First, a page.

Crosling, Glenda, and Ian Ward. “Oral Communication: The Workplace Needs and Uses of Business Graduate Employees.” English for Specific Purposes 21, no. 1 (2002): 41-57.

Davies, Howard. “Competence-based Curricula in the Context of Bologna and EU Higher Education Policy.” Pharmacy 5, no. 2 (2017), 17: 64-75.

ECTS Users’ Guide. Publications Office of the European Union: Luxembourg, 2015. Accessed May 13, 2019.

Eraut, Michael. “Transfer of Knowledge between Education and Workplace Settings.” In Workplace Learning in Context, edited by Helen Rainbird, Alison Fuller and Anne Munro, 201-221. London: Routledge, 2004.

European Parliament and European Council. “Recommendation of the European Parliament and of the Council of 23 April 2008 on the Establishment of the European Qualifications Framework for Lifelong Learning.” Official Journal of the European Union 51, no. C 111 (2008): 1-7.

Fallows, Stephen, and Christine Steven. “The Skills Agenda.” In Integrating Key Skills in Higher Education: Employability, Transferable Skills and Learning for Life, edited by Stephen Fallows and Christine Steven, 3-12. London: Kogan Page, 2000.

Haigh, Martin J., and Marianne P. Kilmartin. “Student perceptions of the development of personal transferable skills.” Journal of Geography in Higher Education 23, no.2 (1999): 195-206. .

Harvey, Lee, Sue Moon, Vicki Geall, and Ray Bower. Graduates’ Work: Organisational Change and Students’ Attributes. Birmingham: Centre for Research into Quality, 1997.

Hernández-March, Julio, Mónica Martín Del Peso, and Santiago Leguey. “Graduates’ Skills and Higher Education: The Employers’ Perspective.” Tertiary Education and Management 15, no. 1 (2009): 1-16.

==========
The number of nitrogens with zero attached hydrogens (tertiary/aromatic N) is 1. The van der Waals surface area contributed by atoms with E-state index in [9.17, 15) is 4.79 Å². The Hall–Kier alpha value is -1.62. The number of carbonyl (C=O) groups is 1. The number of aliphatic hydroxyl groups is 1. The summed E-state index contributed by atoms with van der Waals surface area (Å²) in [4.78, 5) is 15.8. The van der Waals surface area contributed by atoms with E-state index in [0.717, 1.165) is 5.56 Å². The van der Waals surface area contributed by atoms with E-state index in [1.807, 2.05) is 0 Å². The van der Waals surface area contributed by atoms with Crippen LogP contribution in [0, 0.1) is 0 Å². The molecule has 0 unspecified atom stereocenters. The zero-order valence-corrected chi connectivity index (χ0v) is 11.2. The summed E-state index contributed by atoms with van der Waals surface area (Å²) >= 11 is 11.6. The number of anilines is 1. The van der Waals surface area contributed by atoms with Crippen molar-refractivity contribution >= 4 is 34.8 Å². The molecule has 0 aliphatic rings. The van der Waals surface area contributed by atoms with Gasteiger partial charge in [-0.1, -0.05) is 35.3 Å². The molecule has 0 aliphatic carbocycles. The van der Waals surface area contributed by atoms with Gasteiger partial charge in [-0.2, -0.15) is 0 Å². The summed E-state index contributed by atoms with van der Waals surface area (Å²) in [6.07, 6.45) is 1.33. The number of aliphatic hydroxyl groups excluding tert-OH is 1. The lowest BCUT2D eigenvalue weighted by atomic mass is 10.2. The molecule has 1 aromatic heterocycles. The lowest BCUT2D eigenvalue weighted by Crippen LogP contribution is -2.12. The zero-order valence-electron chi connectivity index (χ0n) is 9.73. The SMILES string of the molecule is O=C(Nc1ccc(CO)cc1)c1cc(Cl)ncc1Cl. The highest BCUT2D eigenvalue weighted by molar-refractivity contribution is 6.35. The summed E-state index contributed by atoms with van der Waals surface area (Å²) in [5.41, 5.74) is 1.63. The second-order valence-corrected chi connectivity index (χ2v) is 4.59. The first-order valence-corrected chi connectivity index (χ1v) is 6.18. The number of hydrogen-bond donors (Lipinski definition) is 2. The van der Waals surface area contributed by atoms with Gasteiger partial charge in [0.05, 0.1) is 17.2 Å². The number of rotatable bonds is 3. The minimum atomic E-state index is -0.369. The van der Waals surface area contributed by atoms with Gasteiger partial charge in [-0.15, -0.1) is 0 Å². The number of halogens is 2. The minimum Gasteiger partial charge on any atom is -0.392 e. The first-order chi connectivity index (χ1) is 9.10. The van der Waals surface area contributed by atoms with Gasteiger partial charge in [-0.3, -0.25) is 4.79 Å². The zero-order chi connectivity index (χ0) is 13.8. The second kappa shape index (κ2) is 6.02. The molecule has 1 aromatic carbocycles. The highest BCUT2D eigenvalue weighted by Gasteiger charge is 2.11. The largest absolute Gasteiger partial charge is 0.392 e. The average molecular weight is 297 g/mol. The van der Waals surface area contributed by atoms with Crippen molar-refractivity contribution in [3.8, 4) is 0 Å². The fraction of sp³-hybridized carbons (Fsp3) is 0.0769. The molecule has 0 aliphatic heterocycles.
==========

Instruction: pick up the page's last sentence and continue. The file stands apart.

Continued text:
Knight, Peter T., and Mantz Yorke. “Employability through the Curriculum.” Tertiary Education and Management 8, no. 4 (2002): 261-76.

Lowden, Kevin, Stuart Hall, Dely Elliot, and Jon Lewin. Employers’ Perceptions of the Employability Skills of New Graduates. London: Edge Foundation, 2011.

Maclean, Rupert, and Victor Ordonez. “Work, Skills Development for Employability and Education for Sustainable Development.” Educational Research for Policy and Practice 6, no. 2 (2007): 123-40.

Mourshed, Mona, Diana Farrell, and Dominic Barton. Education to Employment: Designing a System that Works. McKinsey Center for Government, 2012. Accessed October 17, 2019.

Sánchez, Aurelio Villa and Manuel Poblete Ruiz, eds. Competence-based Learning: A Proposal for the Assessment of Generic Competences. University of Deusto, 2008.

Schomburg, Harald, and Ulrich Teichler. Higher Education and Graduate Employment in Europe , 2007.

Stephenson, John. “The Concept of Capability and Its Importance in Higher Education,” In Capability and Quality in Higher Education, edited by John Stephenson and Mantz Yorke, 1-13. London: Kogan Page, 1998.

Suleman, Fátima. “Employability Skills of Higher Education Graduates: Little Consensus on a Much-discussed Subject.” Procedia-Social and Behavioral Sciences 228 (2016): 169-74.

Trung, Tran Quang, and Fredric William Swierczek. “Skills Development in Higher Education in Vietnam.” Asia Pacific Business Review 15, no. 4 (2009): 565-86.

Tuning Academy. “Tuning Asia – South East, Second Meeting Report.” Unpublished document, Tuning Academy, University of Deusto, 2017.

Tuning Education Structures in Europe. Accessed October 17, 2019.

World Bank. Vietnam - Higher Education and Skills for Growth. Washington, DC: World Bank, 2008. Accessed October 17, 2019.

Yorke, Mantz, and Lee Harvey. “Graduate Attributes and their Development.” New Directions for Institutional Research 2005, no. 128 (2005): 41-58.

How to Cite
Mai, Lan Thi Quynh. 2020. “Stakeholder Perspectives on General Competences: The Case of Graduates of Vietnam National University, Hanoi”. Tuning Journal for Higher Education 7 (2), 91-139.